Reading Comprehension 11 - Figures of Speech 3
In the previous two Upper Primary English quizzes on reading comprehension we learnt about different figures of speech. In this quiz we will look at some more, specifically irony, personification and idioms.
Idioms are used to put forth a message more forcefully. An idiom is an expression whose literal meaning is not what the expression wants to convey. Here are some examples:
“Does he have an axe to grind?” This does not mean that he is going to grind an axe! The actual meaning is to have a dispute or disagreement with someone.
“Actions speak louder than words.” This idiom means that a person can be judged better by his actions rather than what he utters.
Personification is defined as attributing an ability or trait of humans to an idea, concept or non-humans. Take a look at these examples:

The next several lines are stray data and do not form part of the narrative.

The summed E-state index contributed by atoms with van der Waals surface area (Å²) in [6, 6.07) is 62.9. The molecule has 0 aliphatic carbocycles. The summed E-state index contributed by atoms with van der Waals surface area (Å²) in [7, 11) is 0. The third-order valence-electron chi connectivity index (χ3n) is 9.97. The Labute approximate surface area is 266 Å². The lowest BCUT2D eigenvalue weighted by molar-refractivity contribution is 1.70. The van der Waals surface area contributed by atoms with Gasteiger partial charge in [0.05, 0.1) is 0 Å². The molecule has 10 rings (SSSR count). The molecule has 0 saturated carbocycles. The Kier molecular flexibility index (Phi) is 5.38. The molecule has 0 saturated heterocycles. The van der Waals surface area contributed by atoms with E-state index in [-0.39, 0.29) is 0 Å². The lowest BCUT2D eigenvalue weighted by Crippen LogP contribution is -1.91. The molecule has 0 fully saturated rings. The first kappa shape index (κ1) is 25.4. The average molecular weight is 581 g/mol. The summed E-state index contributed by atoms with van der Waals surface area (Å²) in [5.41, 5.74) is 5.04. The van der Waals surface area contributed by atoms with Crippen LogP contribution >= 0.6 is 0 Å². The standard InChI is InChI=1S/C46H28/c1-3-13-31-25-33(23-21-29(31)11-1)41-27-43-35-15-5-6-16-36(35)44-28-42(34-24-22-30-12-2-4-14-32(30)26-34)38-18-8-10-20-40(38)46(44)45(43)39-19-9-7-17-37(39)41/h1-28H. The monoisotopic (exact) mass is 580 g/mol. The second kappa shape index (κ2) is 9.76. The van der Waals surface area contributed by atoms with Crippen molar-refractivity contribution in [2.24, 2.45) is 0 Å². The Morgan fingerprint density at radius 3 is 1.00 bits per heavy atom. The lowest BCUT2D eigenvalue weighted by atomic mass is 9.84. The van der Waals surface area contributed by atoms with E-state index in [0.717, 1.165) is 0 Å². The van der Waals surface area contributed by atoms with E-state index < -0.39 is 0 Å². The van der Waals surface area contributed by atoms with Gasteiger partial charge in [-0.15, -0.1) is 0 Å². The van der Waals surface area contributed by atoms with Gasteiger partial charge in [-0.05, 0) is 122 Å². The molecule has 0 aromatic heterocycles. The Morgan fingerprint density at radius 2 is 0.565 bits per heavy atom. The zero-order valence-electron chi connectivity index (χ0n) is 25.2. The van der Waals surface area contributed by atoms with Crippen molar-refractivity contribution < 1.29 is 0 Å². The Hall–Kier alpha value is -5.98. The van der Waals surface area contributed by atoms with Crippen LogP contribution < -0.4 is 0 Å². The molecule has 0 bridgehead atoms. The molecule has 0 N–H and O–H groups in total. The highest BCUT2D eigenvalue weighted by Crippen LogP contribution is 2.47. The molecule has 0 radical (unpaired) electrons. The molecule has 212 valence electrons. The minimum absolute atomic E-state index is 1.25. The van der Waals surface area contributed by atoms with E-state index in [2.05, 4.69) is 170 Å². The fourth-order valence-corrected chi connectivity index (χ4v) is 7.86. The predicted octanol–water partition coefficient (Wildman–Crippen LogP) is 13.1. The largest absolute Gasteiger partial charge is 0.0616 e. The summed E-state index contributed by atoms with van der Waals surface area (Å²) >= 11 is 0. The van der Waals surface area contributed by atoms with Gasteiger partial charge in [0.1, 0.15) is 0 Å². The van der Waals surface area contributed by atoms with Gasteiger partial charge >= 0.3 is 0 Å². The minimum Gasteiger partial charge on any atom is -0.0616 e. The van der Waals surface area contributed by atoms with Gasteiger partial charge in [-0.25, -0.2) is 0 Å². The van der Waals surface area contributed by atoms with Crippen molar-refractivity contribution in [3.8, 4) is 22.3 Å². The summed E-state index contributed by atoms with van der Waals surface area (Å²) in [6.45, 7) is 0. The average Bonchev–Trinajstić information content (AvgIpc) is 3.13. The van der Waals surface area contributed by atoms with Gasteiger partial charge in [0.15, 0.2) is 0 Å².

“The flowers danced in the grass.” This phrase means that the flowers were swaying in the grass and we have used the human ability of dancing to describe what flowers do.
“The sun kissed the ocean.” This means that as the sun was setting it touched the ocean’s horizon and this is described in the form of a kiss.
Irony is yet another figure of speech that stands out here there is a stark contrast to what is said and what it really means. Here are some examples:
“His argument was as clear as mud.” This means that the argument was untenable and is compared to mud, which is definitely not clear!
“Marriage is the leading cause of divorce.” This is also ironic as if there is no marriage there can be no divorce. Irony can be classified as situational irony, verbal irony, dramatic irony or coincidental irony depending upon the context in which it is used.
Figures of speech are great embellishments of the English language and, when used creatively, can convey messages very aptly and with telling effect. Take the quiz that follows and learn more about irony, personification and idioms.